Tensions between the Houthis and local salafis, an austere branch of Sunni Islam, erupted in months of fierce clashes last fall; a violent confrontation between supporters of the Houthis and backers of a rival Zaydi cleric left one dead earlier this month. Yemeni politicians and tribal leaders have watched the Houthis' rise with trepidation, characterizing them as a destabilizing presence operating against the best interests of the country.

Houthi leaders say they are committed to maintaining the peace. But the group remains heavily armed, appearing ready for any coming confrontation. 

Despite the current break in violence in Saada, friction between the Houthis and numerous local actors – from Sunni Islamists to political and tribal adversaries who aligned with the government against them – remain unresolved.  And while many here optimistically put faith in the current calm, others confided that, as long as the situation stays tense, there’s ample reason to fear that it will be short lived.

Sporadic clashes between supporters and opponents of the Houthis in tribal areas between Saada and Sanaa have left many Yemenis anxious about a resumption of large-scale fighting, which would likely derail Yemen's tenuous post-Saleh transition and throwing much of the nation into chaos.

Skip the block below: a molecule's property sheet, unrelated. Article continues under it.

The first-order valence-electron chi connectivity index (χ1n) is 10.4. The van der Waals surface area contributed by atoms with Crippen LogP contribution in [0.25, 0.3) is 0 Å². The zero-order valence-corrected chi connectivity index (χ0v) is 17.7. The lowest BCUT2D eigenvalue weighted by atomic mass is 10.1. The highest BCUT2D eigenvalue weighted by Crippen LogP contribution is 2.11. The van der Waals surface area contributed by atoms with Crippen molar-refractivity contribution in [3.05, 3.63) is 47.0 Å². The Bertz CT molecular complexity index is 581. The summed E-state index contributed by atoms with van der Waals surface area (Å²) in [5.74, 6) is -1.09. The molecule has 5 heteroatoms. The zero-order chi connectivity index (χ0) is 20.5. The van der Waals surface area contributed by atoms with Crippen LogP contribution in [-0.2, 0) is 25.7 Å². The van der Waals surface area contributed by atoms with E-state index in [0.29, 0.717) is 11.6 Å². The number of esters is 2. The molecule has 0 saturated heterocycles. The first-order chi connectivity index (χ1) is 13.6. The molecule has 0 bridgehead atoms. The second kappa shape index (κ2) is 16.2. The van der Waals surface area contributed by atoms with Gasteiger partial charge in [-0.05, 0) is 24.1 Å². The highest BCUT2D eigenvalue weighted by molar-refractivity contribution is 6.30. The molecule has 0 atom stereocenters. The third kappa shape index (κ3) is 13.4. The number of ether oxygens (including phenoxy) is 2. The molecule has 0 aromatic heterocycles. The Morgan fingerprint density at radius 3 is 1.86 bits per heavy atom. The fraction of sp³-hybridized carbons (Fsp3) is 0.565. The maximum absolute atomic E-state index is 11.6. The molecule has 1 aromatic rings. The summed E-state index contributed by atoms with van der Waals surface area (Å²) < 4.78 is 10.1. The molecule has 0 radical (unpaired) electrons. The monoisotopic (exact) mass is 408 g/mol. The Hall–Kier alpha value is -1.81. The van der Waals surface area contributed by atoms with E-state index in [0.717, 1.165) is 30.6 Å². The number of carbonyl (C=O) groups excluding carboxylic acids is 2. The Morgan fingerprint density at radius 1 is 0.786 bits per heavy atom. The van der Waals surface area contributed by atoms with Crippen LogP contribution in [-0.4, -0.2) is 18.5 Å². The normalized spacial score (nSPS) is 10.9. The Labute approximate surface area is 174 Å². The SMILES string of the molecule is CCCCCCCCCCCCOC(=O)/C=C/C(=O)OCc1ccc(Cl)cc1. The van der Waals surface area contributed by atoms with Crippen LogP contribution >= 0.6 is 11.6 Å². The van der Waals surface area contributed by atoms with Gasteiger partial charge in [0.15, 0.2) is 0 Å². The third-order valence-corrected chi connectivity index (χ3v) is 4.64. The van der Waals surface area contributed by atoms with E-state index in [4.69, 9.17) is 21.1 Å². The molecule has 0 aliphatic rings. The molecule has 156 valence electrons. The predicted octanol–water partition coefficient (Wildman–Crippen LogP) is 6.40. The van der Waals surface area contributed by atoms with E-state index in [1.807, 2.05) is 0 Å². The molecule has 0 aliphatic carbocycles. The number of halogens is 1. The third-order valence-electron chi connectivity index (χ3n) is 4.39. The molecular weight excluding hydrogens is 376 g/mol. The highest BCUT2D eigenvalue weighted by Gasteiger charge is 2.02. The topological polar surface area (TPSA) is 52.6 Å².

“There may be peace now,” said Ali al-Quhom, a Houthi representative in Saada, “but those who fought us in the past still want war.”

You've read  of  free articles. Subscribe to continue.

Dear Reader,

About a year ago, I happened upon this statement about the Monitor in the Harvard Business Review – under the charming heading of “do things that don’t interest you”:

“Many things that end up” being meaningful, writes social scientist Joseph Grenny, “have come from conference workshops, articles, or online videos that began as a chore and ended with an insight. My work in Kenya, for example, was heavily influenced by a Christian Science Monitor article I had forced myself to read 10 years earlier. Sometimes, we call things ‘boring’ simply because they lie outside the box we are currently in.”

If you were to come up with a punchline to a joke about the Monitor, that would probably be it. We’re seen as being global, fair, insightful, and perhaps a bit too earnest. We’re the bran muffin of journalism.

But you know what? We change lives. And I’m going to argue that we change lives precisely because we force open that too-small box that most human beings think they live in.

The Monitor is a peculiar little publication that’s hard for the world to figure out. We’re run by a church, but we’re not only for church members and we’re not about converting people. We’re known as being fair even as the world becomes as polarized as at any time since the newspaper’s founding in 1908.

We have a mission beyond circulation, we want to bridge divides. We’re about kicking down the door of thought everywhere and saying, “You are bigger and more capable than you realize. And we can prove it.”

If you’re looking for bran muffin journalism, you can subscribe to the Monitor for $15. You’ll get the Monitor Weekly magazine, the Monitor Daily email, and unlimited access to

QR Code to Yemen's 'Death to America' rebels bring calm to northern Yemen
Read this article in
QR Code to Subscription page
Start your subscription today